more than 4 billion years ago (0)

Anonymous Coward | more than 6 years ago | (#22260072)

Really, I think it's more like 6500 BC.

I Don't Believe in Imaginary Property (0, Offtopic)

RandoX (828285) | more than 6 years ago | (#22260110)

Who is this guy and why does he have three stories on the front page? Roland reincarnated?

Re:I Don't Believe in Imaginary Property (0, Offtopic)

RandoX (828285) | more than 6 years ago | (#22260130)

Correction: Four.

Re:I Don't Believe in Imaginary Property (0, Offtopic)

Loibisch (964797) | more than 6 years ago | (#22260148)

So what, I find those submissions of him/her pretty interesting. Keep up the good work. :)

Re:I Don't Believe in Imaginary Property (0)

Anonymous Coward | more than 6 years ago | (#22260248)

He's either Taco's gay lover or Roland in disguise.
Either way lots of fail.

Re:I Don't Believe in Imaginary Property (1)

EMeta (860558) | more than 6 years ago | (#22261668)

It doesn't really matter to me, because his and Roland's stories are much more likely to be of interest to me than stories from just about any other major submitter (with the possible exception of NewYorkCountryLawyer).

Let's celebrate when someone can consistently send us interesting stuff.

I'm not Roland (1, Interesting)

Anonymous Coward | more than 6 years ago | (#22263460)

Just FYI, I'm not Roland (and he's still submitting stories, BTW). Those guys were out whoring their blogs. I don't have a blog to whore, so I link to things like the EFF's donate page or currently the "I wouldn't steal" page.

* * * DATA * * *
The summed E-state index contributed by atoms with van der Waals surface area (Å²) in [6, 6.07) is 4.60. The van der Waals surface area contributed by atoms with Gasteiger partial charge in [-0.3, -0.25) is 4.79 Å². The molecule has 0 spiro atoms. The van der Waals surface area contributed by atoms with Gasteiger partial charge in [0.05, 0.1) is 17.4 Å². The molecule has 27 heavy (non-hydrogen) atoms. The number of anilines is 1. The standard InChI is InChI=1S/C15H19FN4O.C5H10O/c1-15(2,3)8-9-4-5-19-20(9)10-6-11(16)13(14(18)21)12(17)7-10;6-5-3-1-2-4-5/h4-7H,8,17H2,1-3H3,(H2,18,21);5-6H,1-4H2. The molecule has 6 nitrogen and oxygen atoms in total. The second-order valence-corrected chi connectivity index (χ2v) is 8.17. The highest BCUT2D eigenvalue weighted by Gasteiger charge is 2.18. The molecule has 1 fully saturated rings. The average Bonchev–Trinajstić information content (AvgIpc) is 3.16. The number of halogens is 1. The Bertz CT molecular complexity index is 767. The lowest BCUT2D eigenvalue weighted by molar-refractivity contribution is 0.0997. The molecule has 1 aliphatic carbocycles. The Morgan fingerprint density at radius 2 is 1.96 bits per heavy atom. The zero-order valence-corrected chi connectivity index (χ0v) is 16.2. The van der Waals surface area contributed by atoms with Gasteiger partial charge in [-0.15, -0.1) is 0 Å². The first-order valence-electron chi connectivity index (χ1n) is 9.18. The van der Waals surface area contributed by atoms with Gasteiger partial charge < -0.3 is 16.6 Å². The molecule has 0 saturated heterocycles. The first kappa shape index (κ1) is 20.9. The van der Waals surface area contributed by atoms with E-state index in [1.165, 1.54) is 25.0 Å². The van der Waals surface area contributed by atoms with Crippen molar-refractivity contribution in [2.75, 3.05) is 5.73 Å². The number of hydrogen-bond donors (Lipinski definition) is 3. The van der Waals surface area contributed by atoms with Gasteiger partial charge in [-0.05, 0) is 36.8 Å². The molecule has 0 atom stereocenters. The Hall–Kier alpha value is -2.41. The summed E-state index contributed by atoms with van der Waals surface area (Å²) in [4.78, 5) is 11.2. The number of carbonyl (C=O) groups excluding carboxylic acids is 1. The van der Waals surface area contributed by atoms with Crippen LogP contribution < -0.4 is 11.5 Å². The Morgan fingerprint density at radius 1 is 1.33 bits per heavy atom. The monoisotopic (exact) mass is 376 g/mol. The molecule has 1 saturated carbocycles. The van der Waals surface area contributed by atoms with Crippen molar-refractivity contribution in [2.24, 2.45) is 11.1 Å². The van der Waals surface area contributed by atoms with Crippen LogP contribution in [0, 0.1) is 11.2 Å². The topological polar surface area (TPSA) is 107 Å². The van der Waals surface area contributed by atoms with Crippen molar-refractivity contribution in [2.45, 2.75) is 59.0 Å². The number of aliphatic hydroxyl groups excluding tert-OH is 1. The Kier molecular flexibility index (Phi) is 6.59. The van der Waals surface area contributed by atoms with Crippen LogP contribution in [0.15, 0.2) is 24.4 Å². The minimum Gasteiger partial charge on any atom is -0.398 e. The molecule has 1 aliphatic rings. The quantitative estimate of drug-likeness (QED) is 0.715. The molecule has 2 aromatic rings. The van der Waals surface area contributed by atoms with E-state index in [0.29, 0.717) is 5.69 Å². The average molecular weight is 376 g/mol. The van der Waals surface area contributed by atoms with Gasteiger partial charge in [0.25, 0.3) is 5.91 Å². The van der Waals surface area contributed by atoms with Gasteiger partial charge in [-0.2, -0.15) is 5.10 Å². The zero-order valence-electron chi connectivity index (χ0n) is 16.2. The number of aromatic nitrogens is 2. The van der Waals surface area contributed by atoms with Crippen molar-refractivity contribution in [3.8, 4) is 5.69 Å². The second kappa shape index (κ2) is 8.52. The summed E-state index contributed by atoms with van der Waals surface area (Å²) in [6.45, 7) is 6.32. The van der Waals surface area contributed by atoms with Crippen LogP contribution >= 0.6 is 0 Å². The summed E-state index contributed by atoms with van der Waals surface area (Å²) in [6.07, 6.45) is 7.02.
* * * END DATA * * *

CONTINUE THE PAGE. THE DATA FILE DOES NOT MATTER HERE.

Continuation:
So you might say I'm submitting stories to raise awareness of a cause, not unlike NYCL. I don't make a dime from this like Roland & co. were trying to. Also, you may notice that the name is unregistered. Feel free to submit stories in my name. You could consider it a form of living what I believe, because I'm even willing to share my identity.

Basically, it's quite easy to get stories on Slashdot: just trawl the other tech news sites and try to make a semi-decent summary of what you just read, then think up a good headline (which is often _the_ most important part, you can see in this story that they dumped my summary entirely, but they kept the headline). Just pick only the stories that interest you the most. There are LOADS of crap stories that aren't very interesting, but if you submit 3-5 a day (less when there's no real news) you'll probably get at least one story on Slashdot per day.

If nothing else, it's a fun thing to do while slacking off at work :-) Oh, and there are four stories at this moment. I think that's a personal best.

Ziggy Stardust (0)

Anonymous Coward | more than 6 years ago | (#22260116)

So I guess David Bowie was wrong, the spiders are on Mercury not Mars.

Splat (0)

Anonymous Coward | more than 6 years ago | (#22260132)

Looks like a simple splat to me. Shards of molten rock thrown out from site of impact.
Why are the researchers so stumped?

Re:Splat (1)

Intron (870560) | more than 6 years ago | (#22261038)

Because when they landed on it, it brought up the Apple command menu.